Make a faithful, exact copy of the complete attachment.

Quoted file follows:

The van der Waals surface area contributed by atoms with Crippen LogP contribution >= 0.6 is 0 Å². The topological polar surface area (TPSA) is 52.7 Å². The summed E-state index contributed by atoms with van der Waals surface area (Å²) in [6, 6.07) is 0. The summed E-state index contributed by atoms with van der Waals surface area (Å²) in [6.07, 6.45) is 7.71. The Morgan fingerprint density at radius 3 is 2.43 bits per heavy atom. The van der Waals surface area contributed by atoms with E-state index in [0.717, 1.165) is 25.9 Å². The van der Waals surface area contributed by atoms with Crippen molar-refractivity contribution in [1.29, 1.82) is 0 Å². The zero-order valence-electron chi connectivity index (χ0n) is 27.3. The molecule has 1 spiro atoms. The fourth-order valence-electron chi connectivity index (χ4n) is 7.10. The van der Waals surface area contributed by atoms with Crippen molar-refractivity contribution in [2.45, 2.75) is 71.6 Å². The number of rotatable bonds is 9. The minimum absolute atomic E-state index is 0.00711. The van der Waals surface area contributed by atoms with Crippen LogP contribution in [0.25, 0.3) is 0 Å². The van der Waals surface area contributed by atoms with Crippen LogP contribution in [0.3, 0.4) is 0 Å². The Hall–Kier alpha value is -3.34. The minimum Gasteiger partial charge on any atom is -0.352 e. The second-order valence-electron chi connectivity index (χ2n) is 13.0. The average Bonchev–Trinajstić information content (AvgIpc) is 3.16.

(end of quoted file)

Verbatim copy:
The van der Waals surface area contributed by atoms with Crippen LogP contribution >= 0.6 is 0 Å². The topological polar surface area (TPSA) is 52.7 Å². The summed E-state index contributed by atoms with van der Waals surface area (Å²) in [6, 6.07) is 0. The summed E-state index contributed by atoms with van der Waals surface area (Å²) in [6.07, 6.45) is 7.71. The Morgan fingerprint density at radius 3 is 2.43 bits per heavy atom. The van der Waals surface area contributed by atoms with E-state index in [0.717, 1.165) is 25.9 Å². The van der Waals surface area contributed by atoms with Crippen molar-refractivity contribution in [1.29, 1.82) is 0 Å². The zero-order valence-electron chi connectivity index (χ0n) is 27.3. The molecule has 1 spiro atoms. The fourth-order valence-electron chi connectivity index (χ4n) is 7.10. The van der Waals surface area contributed by atoms with Crippen molar-refractivity contribution in [2.45, 2.75) is 71.6 Å². The number of rotatable bonds is 9. The minimum absolute atomic E-state index is 0.00711. The van der Waals surface area contributed by atoms with Crippen LogP contribution in [0.25, 0.3) is 0 Å². The van der Waals surface area contributed by atoms with Crippen LogP contribution in [0.3, 0.4) is 0 Å². The Hall–Kier alpha value is -3.34. The minimum Gasteiger partial charge on any atom is -0.352 e. The second-order valence-electron chi connectivity index (χ2n) is 13.0. The average Bonchev–Trinajstić information content (AvgIpc) is 3.16.